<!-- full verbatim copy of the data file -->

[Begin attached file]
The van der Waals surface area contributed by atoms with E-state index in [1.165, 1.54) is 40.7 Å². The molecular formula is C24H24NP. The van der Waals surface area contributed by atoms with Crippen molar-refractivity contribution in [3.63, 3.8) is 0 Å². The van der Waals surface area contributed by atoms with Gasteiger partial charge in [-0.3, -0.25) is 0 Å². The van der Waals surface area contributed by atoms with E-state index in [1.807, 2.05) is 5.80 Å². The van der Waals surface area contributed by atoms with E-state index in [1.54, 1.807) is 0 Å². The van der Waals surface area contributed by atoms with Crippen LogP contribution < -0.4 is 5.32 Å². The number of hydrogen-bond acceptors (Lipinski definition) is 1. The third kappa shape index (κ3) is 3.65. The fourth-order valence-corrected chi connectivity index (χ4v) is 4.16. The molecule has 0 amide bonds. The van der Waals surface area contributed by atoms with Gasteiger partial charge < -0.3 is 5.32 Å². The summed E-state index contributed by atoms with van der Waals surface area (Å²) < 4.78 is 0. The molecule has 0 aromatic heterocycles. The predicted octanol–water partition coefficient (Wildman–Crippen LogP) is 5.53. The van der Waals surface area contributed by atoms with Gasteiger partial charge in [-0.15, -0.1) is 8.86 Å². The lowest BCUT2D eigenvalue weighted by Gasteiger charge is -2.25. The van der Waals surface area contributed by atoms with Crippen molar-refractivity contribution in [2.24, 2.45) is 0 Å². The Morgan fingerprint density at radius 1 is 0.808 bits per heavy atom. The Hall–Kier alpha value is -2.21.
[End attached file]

The van der Waals surface area contributed by atoms with E-state index in [1.165, 1.54) is 40.7 Å². The molecular formula is C24H24NP. The van der Waals surface area contributed by atoms with Crippen molar-refractivity contribution in [3.63, 3.8) is 0 Å². The van der Waals surface area contributed by atoms with Gasteiger partial charge in [-0.3, -0.25) is 0 Å². The van der Waals surface area contributed by atoms with E-state index in [1.807, 2.05) is 5.80 Å². The van der Waals surface area contributed by atoms with E-state index in [1.54, 1.807) is 0 Å². The van der Waals surface area contributed by atoms with Crippen LogP contribution < -0.4 is 5.32 Å². The number of hydrogen-bond acceptors (Lipinski definition) is 1. The third kappa shape index (κ3) is 3.65. The fourth-order valence-corrected chi connectivity index (χ4v) is 4.16. The molecule has 0 amide bonds. The van der Waals surface area contributed by atoms with Gasteiger partial charge < -0.3 is 5.32 Å². The summed E-state index contributed by atoms with van der Waals surface area (Å²) < 4.78 is 0. The molecule has 0 aromatic heterocycles. The predicted octanol–water partition coefficient (Wildman–Crippen LogP) is 5.53. The van der Waals surface area contributed by atoms with Gasteiger partial charge in [-0.15, -0.1) is 8.86 Å². The lowest BCUT2D eigenvalue weighted by Gasteiger charge is -2.25. The van der Waals surface area contributed by atoms with Crippen molar-refractivity contribution in [2.24, 2.45) is 0 Å². The Morgan fingerprint density at radius 1 is 0.808 bits per heavy atom. The Hall–Kier alpha value is -2.21.